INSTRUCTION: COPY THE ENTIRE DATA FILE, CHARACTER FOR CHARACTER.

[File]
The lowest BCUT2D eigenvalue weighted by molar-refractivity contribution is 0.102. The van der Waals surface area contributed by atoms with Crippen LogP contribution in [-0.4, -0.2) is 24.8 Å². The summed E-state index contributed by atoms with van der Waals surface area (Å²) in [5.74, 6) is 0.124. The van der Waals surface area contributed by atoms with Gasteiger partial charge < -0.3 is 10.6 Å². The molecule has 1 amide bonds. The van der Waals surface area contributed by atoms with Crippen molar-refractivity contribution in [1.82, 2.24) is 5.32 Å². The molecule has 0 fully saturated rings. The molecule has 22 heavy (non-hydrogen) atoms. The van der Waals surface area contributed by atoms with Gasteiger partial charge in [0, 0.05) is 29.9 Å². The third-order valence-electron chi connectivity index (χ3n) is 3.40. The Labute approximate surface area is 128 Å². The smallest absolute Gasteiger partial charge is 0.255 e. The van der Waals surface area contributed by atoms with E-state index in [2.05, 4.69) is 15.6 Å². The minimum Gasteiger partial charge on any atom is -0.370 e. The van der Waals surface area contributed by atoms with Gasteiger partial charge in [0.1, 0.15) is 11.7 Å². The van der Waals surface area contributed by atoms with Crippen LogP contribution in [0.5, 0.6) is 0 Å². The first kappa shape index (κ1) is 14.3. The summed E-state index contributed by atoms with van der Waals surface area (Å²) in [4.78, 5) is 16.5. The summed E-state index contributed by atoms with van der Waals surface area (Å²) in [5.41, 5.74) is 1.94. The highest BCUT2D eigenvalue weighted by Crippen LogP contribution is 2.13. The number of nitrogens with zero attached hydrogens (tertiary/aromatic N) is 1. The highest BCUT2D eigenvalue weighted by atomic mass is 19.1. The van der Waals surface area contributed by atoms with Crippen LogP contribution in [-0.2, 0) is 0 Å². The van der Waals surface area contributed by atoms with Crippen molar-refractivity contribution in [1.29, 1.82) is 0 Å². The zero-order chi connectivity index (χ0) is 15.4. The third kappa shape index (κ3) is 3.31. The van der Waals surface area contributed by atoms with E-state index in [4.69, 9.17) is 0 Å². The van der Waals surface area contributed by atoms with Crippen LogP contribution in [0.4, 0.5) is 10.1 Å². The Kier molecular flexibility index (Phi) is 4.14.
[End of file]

The lowest BCUT2D eigenvalue weighted by molar-refractivity contribution is 0.102. The van der Waals surface area contributed by atoms with Crippen LogP contribution in [-0.4, -0.2) is 24.8 Å². The summed E-state index contributed by atoms with van der Waals surface area (Å²) in [5.74, 6) is 0.124. The van der Waals surface area contributed by atoms with Gasteiger partial charge < -0.3 is 10.6 Å². The molecule has 1 amide bonds. The van der Waals surface area contributed by atoms with Crippen molar-refractivity contribution in [1.82, 2.24) is 5.32 Å². The molecule has 0 fully saturated rings. The molecule has 22 heavy (non-hydrogen) atoms. The van der Waals surface area contributed by atoms with Gasteiger partial charge in [0, 0.05) is 29.9 Å². The third-order valence-electron chi connectivity index (χ3n) is 3.40. The Labute approximate surface area is 128 Å². The smallest absolute Gasteiger partial charge is 0.255 e. The van der Waals surface area contributed by atoms with E-state index in [2.05, 4.69) is 15.6 Å². The minimum Gasteiger partial charge on any atom is -0.370 e. The van der Waals surface area contributed by atoms with Gasteiger partial charge in [0.1, 0.15) is 11.7 Å². The van der Waals surface area contributed by atoms with Crippen LogP contribution in [0.5, 0.6) is 0 Å². The first kappa shape index (κ1) is 14.3. The summed E-state index contributed by atoms with van der Waals surface area (Å²) in [4.78, 5) is 16.5. The summed E-state index contributed by atoms with van der Waals surface area (Å²) in [5.41, 5.74) is 1.94. The highest BCUT2D eigenvalue weighted by Crippen LogP contribution is 2.13. The number of nitrogens with zero attached hydrogens (tertiary/aromatic N) is 1. The highest BCUT2D eigenvalue weighted by atomic mass is 19.1. The van der Waals surface area contributed by atoms with Crippen LogP contribution in [-0.2, 0) is 0 Å². The van der Waals surface area contributed by atoms with Crippen molar-refractivity contribution in [1.29, 1.82) is 0 Å². The zero-order chi connectivity index (χ0) is 15.4. The third kappa shape index (κ3) is 3.31. The van der Waals surface area contributed by atoms with E-state index in [4.69, 9.17) is 0 Å². The van der Waals surface area contributed by atoms with Crippen LogP contribution in [0.4, 0.5) is 10.1 Å². The Kier molecular flexibility index (Phi) is 4.14.